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Seven athletes — A1, A2, A3, A4, A5, A6, and A7 participated in a 100 m race on each day of a particular week from Sunday to Saturday. Ranks, from 1 to 7, were given to the athletes after each race. Rank 1 was given to the athlete who was the fastest to complete the race, Rank 2 was given to the athlete who was the second fastest to complete the race, and similarly Rank 7 was given to the athlete who was the slowest to complete the race. The table provides information about the ranks received by the athletes in the races on Sunday, Monday, Tuesday, Wednesday, Thursday, and Friday.
One athlete is said to be better than another athlete, if he/she has received a better Rank than another athlete in at least 4 races.

_________|Rank 1|Rank 2|Rank 3|Rank 4|Rank 5|Rank 6|Rank 7|
Sunday | A4 | A7 | A2 | A5 | A6 | A3 | A1 |
Monday | A3 | A6 | A5 | A2 | A4 | A7 | A1 |
Tuesday | A1 | A6 | A2 | A4 | A3 | A5 | A7 |
Wednesday| A5 | A3 | A7 | A1 | A4 | A2 | A6 |
Thursday | A2 | A5 | A7 | A6 | A1 | A4 | A3 |
Friday | A6 | A7 | A3 | A2 | A1 | A5 | A4 |

If A4 is not better than any of the given athletes, then how many different ranks could have been received by him/her in the race on Saturday?

A3 could have been better than at most how many athletes?

Please tell how to approach this.

Source : IMS

  • $\begingroup$ Why apologize for an image question when you can type it out? :) $\endgroup$
    – Chowzen
    Commented Oct 13, 2018 at 12:11
  • $\begingroup$ @Chowzen how does the formatting look on the website? It seems to be off a bit on mobile, not sure if it’s better on the website. $\endgroup$
    – El-Guest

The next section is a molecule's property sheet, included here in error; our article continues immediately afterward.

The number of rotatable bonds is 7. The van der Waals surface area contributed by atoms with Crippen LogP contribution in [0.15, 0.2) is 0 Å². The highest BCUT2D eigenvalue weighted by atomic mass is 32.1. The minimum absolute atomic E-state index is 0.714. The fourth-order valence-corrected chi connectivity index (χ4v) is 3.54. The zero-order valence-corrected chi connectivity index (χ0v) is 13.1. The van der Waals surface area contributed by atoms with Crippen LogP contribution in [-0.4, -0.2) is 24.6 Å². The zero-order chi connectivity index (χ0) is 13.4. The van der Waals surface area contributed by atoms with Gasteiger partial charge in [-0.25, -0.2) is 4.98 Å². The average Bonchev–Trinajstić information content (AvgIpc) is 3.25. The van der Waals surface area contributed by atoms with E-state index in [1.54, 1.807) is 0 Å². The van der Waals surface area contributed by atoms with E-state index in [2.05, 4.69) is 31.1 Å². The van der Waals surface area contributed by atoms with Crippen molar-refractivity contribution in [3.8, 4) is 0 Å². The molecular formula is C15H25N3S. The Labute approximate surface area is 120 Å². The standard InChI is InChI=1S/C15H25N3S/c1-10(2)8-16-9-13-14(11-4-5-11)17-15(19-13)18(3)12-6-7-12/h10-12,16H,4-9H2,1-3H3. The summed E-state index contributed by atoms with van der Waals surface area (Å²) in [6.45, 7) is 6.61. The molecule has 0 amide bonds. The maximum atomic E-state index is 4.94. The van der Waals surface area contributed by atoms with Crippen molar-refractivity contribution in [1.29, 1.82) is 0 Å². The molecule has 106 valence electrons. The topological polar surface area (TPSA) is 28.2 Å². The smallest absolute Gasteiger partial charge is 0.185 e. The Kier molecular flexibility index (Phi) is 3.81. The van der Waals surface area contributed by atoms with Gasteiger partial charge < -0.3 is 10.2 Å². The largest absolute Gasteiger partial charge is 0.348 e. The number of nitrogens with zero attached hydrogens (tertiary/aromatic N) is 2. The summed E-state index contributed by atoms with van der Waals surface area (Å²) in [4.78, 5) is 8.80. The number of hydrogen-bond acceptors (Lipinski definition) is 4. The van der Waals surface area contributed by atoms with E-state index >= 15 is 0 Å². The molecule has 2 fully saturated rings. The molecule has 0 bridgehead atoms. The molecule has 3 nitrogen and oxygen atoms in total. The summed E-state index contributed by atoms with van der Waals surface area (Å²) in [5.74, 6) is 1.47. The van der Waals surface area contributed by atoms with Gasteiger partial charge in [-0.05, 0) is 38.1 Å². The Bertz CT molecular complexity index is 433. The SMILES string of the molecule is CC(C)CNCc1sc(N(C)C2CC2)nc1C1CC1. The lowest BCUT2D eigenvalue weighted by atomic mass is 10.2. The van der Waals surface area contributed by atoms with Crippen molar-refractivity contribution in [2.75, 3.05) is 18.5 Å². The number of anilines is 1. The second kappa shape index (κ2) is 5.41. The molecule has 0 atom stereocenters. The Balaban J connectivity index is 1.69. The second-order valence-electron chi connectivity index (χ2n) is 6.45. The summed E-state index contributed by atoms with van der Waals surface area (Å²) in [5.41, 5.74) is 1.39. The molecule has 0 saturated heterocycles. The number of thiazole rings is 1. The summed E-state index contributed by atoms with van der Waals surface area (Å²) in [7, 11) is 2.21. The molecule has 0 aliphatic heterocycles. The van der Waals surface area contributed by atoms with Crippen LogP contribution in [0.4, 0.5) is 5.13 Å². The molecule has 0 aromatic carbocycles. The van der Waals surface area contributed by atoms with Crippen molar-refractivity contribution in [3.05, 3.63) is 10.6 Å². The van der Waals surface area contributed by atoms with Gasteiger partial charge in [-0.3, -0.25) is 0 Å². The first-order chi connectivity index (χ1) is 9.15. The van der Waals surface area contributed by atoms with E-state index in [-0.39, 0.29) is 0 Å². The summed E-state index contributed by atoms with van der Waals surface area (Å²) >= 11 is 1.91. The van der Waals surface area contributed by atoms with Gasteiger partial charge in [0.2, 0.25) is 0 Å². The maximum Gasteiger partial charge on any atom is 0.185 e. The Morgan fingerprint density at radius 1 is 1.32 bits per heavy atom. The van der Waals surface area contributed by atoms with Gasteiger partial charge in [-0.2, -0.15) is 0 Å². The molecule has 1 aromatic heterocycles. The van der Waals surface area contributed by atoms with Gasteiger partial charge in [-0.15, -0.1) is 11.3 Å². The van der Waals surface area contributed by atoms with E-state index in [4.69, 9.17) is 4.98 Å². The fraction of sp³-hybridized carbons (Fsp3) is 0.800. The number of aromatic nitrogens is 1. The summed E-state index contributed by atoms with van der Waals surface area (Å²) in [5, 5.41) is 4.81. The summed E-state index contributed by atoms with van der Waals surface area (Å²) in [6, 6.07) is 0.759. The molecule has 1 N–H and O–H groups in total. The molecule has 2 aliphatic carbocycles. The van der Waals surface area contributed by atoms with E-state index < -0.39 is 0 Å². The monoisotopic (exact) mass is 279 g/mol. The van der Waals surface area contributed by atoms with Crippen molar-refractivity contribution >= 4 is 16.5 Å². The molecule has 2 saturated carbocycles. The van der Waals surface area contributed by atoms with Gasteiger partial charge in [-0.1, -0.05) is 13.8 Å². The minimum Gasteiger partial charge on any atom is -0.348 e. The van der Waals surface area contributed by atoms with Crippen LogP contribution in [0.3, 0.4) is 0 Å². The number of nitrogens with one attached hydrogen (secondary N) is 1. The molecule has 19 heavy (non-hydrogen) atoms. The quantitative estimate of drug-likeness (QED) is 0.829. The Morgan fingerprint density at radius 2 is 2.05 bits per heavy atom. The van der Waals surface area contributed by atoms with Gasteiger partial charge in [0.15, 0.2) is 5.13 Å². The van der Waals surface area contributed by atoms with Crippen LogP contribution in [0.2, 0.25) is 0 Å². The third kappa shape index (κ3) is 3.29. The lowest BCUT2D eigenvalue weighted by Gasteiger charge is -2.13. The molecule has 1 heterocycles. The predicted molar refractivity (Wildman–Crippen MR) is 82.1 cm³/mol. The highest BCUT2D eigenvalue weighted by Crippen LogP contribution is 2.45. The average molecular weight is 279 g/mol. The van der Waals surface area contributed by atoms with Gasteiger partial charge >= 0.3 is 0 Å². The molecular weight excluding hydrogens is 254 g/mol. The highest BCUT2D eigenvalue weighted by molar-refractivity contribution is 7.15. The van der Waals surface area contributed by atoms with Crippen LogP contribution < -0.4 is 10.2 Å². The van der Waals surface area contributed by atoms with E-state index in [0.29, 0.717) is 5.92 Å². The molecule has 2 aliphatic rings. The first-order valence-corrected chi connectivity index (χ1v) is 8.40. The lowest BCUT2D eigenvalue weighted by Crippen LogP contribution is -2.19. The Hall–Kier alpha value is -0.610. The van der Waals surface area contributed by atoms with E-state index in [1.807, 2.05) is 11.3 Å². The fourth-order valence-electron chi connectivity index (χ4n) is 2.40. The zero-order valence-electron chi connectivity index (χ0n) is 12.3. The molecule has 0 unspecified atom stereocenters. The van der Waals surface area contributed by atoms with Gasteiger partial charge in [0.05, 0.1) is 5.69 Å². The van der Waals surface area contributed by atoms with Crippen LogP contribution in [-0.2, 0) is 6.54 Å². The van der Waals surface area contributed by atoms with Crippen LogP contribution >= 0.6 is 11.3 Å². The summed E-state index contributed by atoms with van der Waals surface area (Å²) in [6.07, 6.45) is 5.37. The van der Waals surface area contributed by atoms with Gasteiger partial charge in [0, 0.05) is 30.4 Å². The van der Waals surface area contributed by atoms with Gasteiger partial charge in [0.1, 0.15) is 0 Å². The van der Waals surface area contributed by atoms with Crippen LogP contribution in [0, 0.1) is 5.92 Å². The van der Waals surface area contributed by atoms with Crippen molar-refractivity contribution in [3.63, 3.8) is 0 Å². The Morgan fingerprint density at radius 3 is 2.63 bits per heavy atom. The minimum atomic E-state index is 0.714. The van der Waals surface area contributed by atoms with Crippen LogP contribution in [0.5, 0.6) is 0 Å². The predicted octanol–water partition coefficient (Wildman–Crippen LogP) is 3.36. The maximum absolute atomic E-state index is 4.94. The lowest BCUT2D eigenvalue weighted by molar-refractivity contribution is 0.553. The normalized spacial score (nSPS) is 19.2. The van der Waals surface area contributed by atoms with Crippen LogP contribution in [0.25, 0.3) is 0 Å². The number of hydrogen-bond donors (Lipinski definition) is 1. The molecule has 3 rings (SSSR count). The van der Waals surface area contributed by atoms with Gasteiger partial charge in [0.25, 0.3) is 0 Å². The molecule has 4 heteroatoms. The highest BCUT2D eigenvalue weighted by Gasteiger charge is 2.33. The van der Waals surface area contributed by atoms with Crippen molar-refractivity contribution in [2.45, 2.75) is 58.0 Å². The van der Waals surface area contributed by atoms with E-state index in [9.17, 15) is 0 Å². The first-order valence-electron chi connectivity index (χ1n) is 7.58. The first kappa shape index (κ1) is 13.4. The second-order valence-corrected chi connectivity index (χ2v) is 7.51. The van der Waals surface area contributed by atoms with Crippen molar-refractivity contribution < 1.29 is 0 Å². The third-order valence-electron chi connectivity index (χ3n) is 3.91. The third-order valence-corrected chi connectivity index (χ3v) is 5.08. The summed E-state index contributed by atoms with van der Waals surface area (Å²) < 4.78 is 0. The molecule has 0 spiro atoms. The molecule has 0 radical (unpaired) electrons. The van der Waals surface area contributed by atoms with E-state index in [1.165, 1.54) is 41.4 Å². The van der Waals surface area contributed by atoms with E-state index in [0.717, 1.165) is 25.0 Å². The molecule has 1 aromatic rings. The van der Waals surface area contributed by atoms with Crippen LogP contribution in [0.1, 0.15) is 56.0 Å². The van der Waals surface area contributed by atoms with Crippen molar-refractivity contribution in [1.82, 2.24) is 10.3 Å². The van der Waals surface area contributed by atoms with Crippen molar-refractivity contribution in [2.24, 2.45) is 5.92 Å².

Commented Oct 13, 2018 at 12:15
  • 1
    $\begingroup$ @El-Guest Like this. And the original pic is linked/preserved. $\endgroup$
    – Chowzen
    Commented Oct 13, 2018 at 12:23
  • $\begingroup$ @Chowzen Yeah, I think the mobile formatting is hopelessly messy, but your edit looks good!! Thanks for doing that! :D $\endgroup$
    – El-Guest
    Commented Oct 13, 2018 at 12:25

1 Answer 1


We’ll start with A4:

Let’s see how many people A4 has beaten so far: they’ve beaten A1 twice, A2 twice, A3 three times, A5 twice, A6 twice, and A7 three times. In order for them not to be better than A3 or A7, A4 must lose to both of them on Saturday. A4 may therefore finish no higher than 3rd, and so they may hold 5 different possible ranks on Saturday (3rd, 4th, 5th, 6th, and 7th).

Now let’s consider A3:

To maximize our number of athletes who are worse than A3, let’s assume A3 wins on Saturday. If this is the case, A3 has beaten A1 five times, A2 four times, A4 four times, A5 four times, A6 three times, and A7 four times. A3 can at most be better than 5 other athletes (A1,A2,A4,A5,A7).


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